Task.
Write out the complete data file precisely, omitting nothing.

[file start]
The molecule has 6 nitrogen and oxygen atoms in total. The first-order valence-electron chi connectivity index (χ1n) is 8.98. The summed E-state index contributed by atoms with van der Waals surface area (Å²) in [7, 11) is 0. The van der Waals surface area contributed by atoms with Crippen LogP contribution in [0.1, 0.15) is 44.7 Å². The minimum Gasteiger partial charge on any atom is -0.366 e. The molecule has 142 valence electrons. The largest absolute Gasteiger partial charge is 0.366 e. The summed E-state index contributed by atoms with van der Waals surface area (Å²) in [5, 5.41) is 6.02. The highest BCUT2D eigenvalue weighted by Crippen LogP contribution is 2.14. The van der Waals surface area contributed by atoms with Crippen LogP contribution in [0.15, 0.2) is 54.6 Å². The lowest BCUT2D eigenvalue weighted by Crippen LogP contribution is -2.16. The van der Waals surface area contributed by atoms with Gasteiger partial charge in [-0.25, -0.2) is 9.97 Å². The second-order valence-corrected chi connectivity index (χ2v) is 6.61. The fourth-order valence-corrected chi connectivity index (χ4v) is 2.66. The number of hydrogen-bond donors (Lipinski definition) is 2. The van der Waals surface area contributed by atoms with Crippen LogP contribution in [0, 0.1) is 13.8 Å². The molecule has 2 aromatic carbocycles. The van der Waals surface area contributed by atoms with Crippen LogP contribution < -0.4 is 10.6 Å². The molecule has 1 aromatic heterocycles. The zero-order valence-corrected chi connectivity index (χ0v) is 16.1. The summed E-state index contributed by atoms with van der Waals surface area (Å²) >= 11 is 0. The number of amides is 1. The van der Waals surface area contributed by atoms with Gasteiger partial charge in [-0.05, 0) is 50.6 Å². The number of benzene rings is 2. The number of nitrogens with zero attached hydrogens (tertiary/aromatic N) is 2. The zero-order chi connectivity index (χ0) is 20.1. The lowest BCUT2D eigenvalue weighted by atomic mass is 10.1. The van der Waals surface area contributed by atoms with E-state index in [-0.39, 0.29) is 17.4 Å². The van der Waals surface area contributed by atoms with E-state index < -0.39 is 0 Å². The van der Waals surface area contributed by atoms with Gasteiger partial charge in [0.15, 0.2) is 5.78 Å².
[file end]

The molecule has 6 nitrogen and oxygen atoms in total. The first-order valence-electron chi connectivity index (χ1n) is 8.98. The summed E-state index contributed by atoms with van der Waals surface area (Å²) in [7, 11) is 0. The van der Waals surface area contributed by atoms with Crippen LogP contribution in [0.1, 0.15) is 44.7 Å². The minimum Gasteiger partial charge on any atom is -0.366 e. The molecule has 142 valence electrons. The largest absolute Gasteiger partial charge is 0.366 e. The summed E-state index contributed by atoms with van der Waals surface area (Å²) in [5, 5.41) is 6.02. The highest BCUT2D eigenvalue weighted by Crippen LogP contribution is 2.14. The van der Waals surface area contributed by atoms with Crippen LogP contribution in [0.15, 0.2) is 54.6 Å². The lowest BCUT2D eigenvalue weighted by Crippen LogP contribution is -2.16. The van der Waals surface area contributed by atoms with Gasteiger partial charge in [-0.25, -0.2) is 9.97 Å². The second-order valence-corrected chi connectivity index (χ2v) is 6.61. The fourth-order valence-corrected chi connectivity index (χ4v) is 2.66. The number of hydrogen-bond donors (Lipinski definition) is 2. The van der Waals surface area contributed by atoms with Crippen LogP contribution in [0, 0.1) is 13.8 Å². The molecule has 2 aromatic carbocycles. The van der Waals surface area contributed by atoms with Crippen LogP contribution < -0.4 is 10.6 Å². The molecule has 1 aromatic heterocycles. The zero-order valence-corrected chi connectivity index (χ0v) is 16.1. The summed E-state index contributed by atoms with van der Waals surface area (Å²) >= 11 is 0. The number of amides is 1. The van der Waals surface area contributed by atoms with Gasteiger partial charge in [-0.05, 0) is 50.6 Å². The number of benzene rings is 2. The number of nitrogens with zero attached hydrogens (tertiary/aromatic N) is 2. The zero-order chi connectivity index (χ0) is 20.1. The lowest BCUT2D eigenvalue weighted by atomic mass is 10.1. The van der Waals surface area contributed by atoms with E-state index in [-0.39, 0.29) is 17.4 Å². The van der Waals surface area contributed by atoms with E-state index < -0.39 is 0 Å². The van der Waals surface area contributed by atoms with Gasteiger partial charge in [0.15, 0.2) is 5.78 Å².